A couple of summers ago, I chanced upon a fantastic mushroom: Amanita muscaria. It was part of a colony that sprouted near the edge of a field. Beautiful and toxic, the mushrooms were busy doing what all fungi do: decomposing organic matter.
Fungi are so adept at decomposing that scientists are learning how to exploit this ability to rehabilitate ecosystems degraded by pollution and fire. Called mycoremediation, this process may become an essential tool in our never-ending quest to clean up after ourselves.
Why mushrooms? Let’s explore!
A (very) brief history
Mushrooms have been around a long time. A recent study suggests they first appeared about 800 million years ago when multicellular animals first formed on our barren planet. As nature’s decomposer, mushrooms played a crucial role in breaking down rock and organic matter, extracting nutrients while creating decaying material. And that’s what they have been doing for many, many eons.
What are mushrooms?
Neither plant nor animal, fungi belong to the kingdom Fungi, which encompasses 144,000 organisms like molds, yeasts, mildews, and mushrooms. Mushrooms, actually, are a type of fungi that produce fruit. And that fruit is just the tip of the fungi iceberg.
A mushroom is a mass of filaments called hyphae. The cap and stem are the fruit, and belowground, the hyphae fan out Medusa-like, forming branches called mycelium. The hyphae release enzymes into the substrate (wood or soil), which break down the material and free locked-up nutrients. The mycelium absorb some nutrients but not all; nearby organisms gobble up the remainder. Nothing goes to waste.
The magic of mycoremediation
Because mushrooms have been around so long, they developed a panoply of enzymes capable of decomposing anything that nature throws at them. Couched within these enzymes is an army of acids that demolish plant fibers, especially cellulose and lignin. These tough compounds are why trees soar, and woody plants withstand rot.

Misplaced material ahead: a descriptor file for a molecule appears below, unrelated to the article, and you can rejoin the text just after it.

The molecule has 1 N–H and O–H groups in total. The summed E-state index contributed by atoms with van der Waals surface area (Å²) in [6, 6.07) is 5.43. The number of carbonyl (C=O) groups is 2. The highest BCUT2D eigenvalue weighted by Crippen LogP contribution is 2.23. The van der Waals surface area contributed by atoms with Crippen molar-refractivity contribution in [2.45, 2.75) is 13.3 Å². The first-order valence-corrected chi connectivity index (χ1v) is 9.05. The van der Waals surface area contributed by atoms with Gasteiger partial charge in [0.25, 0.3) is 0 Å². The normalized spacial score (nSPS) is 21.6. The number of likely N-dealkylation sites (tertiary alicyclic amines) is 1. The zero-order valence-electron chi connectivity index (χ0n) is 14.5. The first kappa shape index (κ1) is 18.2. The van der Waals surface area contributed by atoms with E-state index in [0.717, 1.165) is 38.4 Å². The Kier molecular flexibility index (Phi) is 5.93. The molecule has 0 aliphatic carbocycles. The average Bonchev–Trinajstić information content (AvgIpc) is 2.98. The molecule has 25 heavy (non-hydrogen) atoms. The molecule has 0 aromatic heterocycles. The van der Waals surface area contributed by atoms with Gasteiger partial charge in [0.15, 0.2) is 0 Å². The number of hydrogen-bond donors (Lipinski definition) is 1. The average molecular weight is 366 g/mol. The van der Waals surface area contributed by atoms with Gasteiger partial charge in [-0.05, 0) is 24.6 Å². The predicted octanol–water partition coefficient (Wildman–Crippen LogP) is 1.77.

Molecularly, cellulose and lignin are composed of long chains of carbon and hydrogen. Structurally, these chains resemble the hydrocarbon chains in pollution. The magic to mycoremediation is matching fungi with specific contaminates. There are perhaps 3.8 million species of fungi, but only 3 percent have been cataloged.
Some species of fungi can neutralize toxic gases, feedlot waste, pesticides, herbicides, heavy metals, pharmaceuticals, or petroleum. Some thrive in different conditions; others excel in one. Varied and extraordinary, they can filter toxins out of runoff, rivers, or oceans; absorb pollutants from soil; and decay plastic waste.
A panacea they are not. Mushrooms are efficient but slow. They break down or absorb most of the toxins, but not all. They are amazingly awesome and can repair our world, but funding is scarce. Mycoremediation is an ugly stepchild in academics, so citizen scientists do most of the research. Some genuinely are scientists, but most aren’t—and that is working against them.
Some of these “buts” can be fixed; some can’t. Instead of being deterred, we should be encouraged to learn more about mycoremediation better, to see what it’s capable of.
Here’s a thought: About 300 million years ago, Earth’s coal formation process slowed considerably. Drying up swamps were thought to be the cause; recent research suggests another possibility. At about the same time, mushrooms learned how to break down lignin.
If mushrooms could slow down a worldwide carbon process on their own, imagine what they can do with our help.
Alexopoulos, C. John, David Moore, and Vernon Ahmadjian. “Fungus.” Encyclopedia Britannica, February 27, 2020.
Elkins, Jordan. “Mycoremediation 101: How Mushrooms Can Save the World!” Mushroom Revival, May 30, 2021.
“Mycelium—The Future Is Fungi.” The Conscious Club, October 31, 2017.
Plumb, Taryn. “Mushroom Extracts: The Mycelium vs. Fruiting Body Dispute.” North Spore, October 14, 2020.
Swaffar, Wes. “Four Interesting Facts about Mushrooms in Our National Forests.” National Forest Foundation, 2022.